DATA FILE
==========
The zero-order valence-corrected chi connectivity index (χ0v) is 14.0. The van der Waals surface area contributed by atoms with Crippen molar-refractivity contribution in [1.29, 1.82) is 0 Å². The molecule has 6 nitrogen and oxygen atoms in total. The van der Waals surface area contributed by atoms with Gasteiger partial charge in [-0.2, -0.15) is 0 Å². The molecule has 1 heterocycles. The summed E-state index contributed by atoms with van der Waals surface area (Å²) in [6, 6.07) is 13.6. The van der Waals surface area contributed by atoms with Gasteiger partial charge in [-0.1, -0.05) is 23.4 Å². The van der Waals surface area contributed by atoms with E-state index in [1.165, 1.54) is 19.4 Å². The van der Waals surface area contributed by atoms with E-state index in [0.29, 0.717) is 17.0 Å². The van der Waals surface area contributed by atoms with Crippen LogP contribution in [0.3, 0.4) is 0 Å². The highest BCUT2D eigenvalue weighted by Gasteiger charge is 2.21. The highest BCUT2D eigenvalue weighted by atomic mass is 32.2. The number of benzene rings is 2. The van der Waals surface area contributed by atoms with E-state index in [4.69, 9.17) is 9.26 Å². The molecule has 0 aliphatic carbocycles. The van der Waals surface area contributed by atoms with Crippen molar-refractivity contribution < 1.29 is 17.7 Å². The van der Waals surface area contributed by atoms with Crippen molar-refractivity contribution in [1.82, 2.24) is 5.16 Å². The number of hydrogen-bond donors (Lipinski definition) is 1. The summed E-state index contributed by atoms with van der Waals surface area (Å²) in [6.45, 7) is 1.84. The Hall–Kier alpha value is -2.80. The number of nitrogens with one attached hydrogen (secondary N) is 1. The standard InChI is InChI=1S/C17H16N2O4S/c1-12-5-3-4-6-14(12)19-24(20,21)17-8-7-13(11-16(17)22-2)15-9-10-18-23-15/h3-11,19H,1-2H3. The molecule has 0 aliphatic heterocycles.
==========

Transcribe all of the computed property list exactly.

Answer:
The zero-order valence-corrected chi connectivity index (χ0v) is 14.0. The van der Waals surface area contributed by atoms with Crippen molar-refractivity contribution in [1.29, 1.82) is 0 Å². The molecule has 6 nitrogen and oxygen atoms in total. The van der Waals surface area contributed by atoms with Gasteiger partial charge in [-0.2, -0.15) is 0 Å². The molecule has 1 heterocycles. The summed E-state index contributed by atoms with van der Waals surface area (Å²) in [6, 6.07) is 13.6. The van der Waals surface area contributed by atoms with Gasteiger partial charge in [-0.1, -0.05) is 23.4 Å². The van der Waals surface area contributed by atoms with E-state index in [1.165, 1.54) is 19.4 Å². The van der Waals surface area contributed by atoms with E-state index in [0.29, 0.717) is 17.0 Å². The van der Waals surface area contributed by atoms with Crippen LogP contribution in [0.3, 0.4) is 0 Å². The highest BCUT2D eigenvalue weighted by Gasteiger charge is 2.21. The highest BCUT2D eigenvalue weighted by atomic mass is 32.2. The number of benzene rings is 2. The van der Waals surface area contributed by atoms with E-state index in [4.69, 9.17) is 9.26 Å². The molecule has 0 aliphatic carbocycles. The van der Waals surface area contributed by atoms with Crippen molar-refractivity contribution < 1.29 is 17.7 Å². The van der Waals surface area contributed by atoms with Crippen molar-refractivity contribution in [1.82, 2.24) is 5.16 Å². The number of hydrogen-bond donors (Lipinski definition) is 1. The summed E-state index contributed by atoms with van der Waals surface area (Å²) in [6.45, 7) is 1.84. The Hall–Kier alpha value is -2.80. The number of nitrogens with one attached hydrogen (secondary N) is 1. The standard InChI is InChI=1S/C17H16N2O4S/c1-12-5-3-4-6-14(12)19-24(20,21)17-8-7-13(11-16(17)22-2)15-9-10-18-23-15/h3-11,19H,1-2H3. The molecule has 0 aliphatic heterocycles.